MicroRNAs form triplexes with double stranded DNA at sequence-specific binding sites; a eukaryotic mechanism via which microRNAs could directly alter gene expression
Paugh, S. W., Coss, D. R., Bao, J., Laudermilk, L. T., Grace, C. R., Ferreira, A. M., Waddell, M. B., Ridout, G., Naeve, D., Leuze, M., LoCascio, P. F., Panetta, J. C., Wilkinson, M. R., Pui, C-H., Naeve, C. W., Uberbacher, E. C., Bonten, E. J., & Evans, W. E. (2016). MicroRNAs form triplexes with double stranded DNA at sequence-specific binding sites; a eukaryotic mechanism via which microRNAs could directly alter gene expression. PLoS Computational Biology, 12(2), e1004744. Article 1004744. https://doi.org/10.1371/journal.pcbi.1004744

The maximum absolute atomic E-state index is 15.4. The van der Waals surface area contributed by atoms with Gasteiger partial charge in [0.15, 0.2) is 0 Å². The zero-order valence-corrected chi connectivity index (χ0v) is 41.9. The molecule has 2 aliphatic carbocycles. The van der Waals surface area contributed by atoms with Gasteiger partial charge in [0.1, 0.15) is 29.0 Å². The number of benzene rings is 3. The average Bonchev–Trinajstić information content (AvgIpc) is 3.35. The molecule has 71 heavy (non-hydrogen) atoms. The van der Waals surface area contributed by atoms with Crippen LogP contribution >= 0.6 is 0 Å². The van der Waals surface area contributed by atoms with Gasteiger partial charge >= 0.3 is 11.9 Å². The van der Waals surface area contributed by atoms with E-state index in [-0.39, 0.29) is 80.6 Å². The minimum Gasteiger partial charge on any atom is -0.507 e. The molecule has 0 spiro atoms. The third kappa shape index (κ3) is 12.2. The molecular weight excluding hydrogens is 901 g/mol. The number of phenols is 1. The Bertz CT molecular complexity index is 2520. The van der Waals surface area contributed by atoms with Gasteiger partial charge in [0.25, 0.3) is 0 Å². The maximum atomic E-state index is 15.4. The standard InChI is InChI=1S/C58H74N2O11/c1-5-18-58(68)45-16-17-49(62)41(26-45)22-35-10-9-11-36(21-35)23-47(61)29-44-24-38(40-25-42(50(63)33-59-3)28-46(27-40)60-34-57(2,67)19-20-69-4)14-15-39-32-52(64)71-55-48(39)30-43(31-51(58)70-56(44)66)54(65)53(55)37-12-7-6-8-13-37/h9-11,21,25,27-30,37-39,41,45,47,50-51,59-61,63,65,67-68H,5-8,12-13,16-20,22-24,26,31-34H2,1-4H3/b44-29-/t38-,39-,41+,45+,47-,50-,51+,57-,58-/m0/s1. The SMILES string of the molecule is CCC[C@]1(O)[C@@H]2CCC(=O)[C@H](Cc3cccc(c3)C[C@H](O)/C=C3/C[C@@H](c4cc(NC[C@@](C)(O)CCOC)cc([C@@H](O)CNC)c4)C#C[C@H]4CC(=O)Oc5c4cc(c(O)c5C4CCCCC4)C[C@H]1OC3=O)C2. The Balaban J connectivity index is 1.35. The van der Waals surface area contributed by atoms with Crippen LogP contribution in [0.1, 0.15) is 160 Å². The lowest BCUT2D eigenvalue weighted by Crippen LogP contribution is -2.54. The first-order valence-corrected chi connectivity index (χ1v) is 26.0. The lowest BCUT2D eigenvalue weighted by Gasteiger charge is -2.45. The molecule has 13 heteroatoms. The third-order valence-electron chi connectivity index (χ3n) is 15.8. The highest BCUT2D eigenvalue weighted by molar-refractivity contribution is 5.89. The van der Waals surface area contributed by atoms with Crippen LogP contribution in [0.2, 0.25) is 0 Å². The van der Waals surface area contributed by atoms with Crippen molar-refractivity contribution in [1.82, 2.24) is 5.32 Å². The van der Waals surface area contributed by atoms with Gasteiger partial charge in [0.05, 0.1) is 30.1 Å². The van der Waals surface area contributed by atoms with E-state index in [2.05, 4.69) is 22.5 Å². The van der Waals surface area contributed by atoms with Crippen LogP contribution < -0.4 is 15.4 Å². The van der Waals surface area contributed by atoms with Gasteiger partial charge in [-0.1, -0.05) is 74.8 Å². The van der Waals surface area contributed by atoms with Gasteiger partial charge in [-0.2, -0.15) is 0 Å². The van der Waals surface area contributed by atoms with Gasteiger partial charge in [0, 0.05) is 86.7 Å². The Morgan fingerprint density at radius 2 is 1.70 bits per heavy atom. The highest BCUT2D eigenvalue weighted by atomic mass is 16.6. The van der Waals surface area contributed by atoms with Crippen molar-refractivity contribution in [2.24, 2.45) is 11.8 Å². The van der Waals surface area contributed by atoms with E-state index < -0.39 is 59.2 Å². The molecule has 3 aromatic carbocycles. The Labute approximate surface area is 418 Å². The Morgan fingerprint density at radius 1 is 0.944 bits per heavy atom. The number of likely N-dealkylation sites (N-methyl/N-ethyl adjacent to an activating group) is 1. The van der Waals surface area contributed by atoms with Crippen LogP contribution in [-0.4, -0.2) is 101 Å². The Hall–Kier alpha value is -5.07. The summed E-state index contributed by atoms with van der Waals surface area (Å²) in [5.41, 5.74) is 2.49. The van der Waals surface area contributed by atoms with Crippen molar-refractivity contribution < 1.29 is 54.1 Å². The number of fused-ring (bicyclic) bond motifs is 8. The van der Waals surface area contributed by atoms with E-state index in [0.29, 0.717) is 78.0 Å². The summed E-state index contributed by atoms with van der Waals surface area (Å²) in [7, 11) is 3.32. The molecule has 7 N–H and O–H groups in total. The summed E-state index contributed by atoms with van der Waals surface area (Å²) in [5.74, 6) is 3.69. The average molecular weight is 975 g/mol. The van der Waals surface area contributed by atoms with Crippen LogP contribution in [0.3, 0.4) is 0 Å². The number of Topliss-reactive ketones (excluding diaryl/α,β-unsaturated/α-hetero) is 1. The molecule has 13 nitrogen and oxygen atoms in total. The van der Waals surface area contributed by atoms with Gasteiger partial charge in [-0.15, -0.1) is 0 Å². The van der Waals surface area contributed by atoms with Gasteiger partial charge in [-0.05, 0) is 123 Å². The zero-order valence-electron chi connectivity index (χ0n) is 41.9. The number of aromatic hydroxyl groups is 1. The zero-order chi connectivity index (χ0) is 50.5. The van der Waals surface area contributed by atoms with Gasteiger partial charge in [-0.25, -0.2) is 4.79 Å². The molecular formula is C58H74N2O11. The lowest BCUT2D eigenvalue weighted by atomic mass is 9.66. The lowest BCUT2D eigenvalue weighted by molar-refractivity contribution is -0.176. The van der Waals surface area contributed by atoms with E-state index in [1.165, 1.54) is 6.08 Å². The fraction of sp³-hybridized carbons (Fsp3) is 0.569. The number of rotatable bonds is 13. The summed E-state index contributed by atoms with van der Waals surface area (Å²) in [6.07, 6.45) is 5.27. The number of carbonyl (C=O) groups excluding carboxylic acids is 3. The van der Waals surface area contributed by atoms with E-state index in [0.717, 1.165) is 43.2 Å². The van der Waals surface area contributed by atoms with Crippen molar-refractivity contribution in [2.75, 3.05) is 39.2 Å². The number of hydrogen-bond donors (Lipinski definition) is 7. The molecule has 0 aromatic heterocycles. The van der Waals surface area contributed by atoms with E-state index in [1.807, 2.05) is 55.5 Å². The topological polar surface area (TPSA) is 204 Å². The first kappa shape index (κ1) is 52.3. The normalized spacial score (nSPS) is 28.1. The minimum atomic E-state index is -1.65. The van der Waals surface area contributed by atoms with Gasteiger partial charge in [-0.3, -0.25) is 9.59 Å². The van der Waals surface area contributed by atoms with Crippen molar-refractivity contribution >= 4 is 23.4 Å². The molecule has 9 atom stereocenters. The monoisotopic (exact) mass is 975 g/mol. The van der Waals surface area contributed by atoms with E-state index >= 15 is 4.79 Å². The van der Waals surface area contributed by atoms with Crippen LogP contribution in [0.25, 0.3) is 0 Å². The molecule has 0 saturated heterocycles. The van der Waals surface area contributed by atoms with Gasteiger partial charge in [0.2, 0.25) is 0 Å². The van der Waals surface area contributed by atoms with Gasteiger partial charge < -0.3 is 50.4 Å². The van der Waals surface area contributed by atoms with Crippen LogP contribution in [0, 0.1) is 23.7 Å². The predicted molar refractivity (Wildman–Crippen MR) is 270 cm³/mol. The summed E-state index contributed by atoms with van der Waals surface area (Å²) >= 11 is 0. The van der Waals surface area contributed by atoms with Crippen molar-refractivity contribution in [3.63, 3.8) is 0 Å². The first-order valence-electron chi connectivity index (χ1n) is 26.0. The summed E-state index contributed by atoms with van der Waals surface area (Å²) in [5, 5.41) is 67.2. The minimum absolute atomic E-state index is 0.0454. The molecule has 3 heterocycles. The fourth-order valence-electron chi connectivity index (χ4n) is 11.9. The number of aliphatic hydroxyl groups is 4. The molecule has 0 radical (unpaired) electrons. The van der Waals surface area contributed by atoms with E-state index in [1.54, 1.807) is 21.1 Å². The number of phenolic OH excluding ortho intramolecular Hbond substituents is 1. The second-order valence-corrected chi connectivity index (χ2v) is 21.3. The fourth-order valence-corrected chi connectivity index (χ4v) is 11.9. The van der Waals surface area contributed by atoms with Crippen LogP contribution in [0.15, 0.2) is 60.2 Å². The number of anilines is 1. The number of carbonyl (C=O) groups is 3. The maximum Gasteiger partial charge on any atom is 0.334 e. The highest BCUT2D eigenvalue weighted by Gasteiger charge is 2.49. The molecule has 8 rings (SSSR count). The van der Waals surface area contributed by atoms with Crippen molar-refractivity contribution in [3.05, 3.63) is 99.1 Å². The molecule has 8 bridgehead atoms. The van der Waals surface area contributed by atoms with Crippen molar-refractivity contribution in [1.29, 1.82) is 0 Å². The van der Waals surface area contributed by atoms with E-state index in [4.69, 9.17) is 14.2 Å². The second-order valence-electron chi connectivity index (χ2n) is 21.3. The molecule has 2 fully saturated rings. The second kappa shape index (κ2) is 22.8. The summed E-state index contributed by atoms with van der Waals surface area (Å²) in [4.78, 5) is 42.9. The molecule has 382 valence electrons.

MicroRNAs are important regulators of gene expression, acting primarily by binding to sequence-specific locations on already transcribed messenger RNAs (mRNA) and typically down-regulating their stability or translation. Recent studies indicate that microRNAs may also play a role in up-regulating mRNA transcription levels, although a definitive mechanism has not been established. Double-helical DNA is capable of forming triple-helical structures through Hoogsteen and reverse Hoogsteen interactions in the major groove of the duplex, and we show physical evidence (i.e., NMR, FRET, SPR) that purine or pyrimidine-rich microRNAs of appropriate length and sequence form triple-helical structures with purine-rich sequences of duplex DNA, and identify microRNA sequences that favor triplex formation. We developed an algorithm (Trident) to search genome-wide for potential triplex-forming sites and show that several mammalian and non-mammalian genomes are enriched for strong microRNA triplex binding sites. We show that those genes containing sequences favoring microRNA triplex formation are markedly enriched (3.3 fold, p<2.2 × 10(-16)) for genes whose expression is positively correlated with expression of microRNAs targeting triplex binding sequences. This work has thus revealed a new mechanism by which microRNAs could interact with gene promoter regions to modify gene transcription.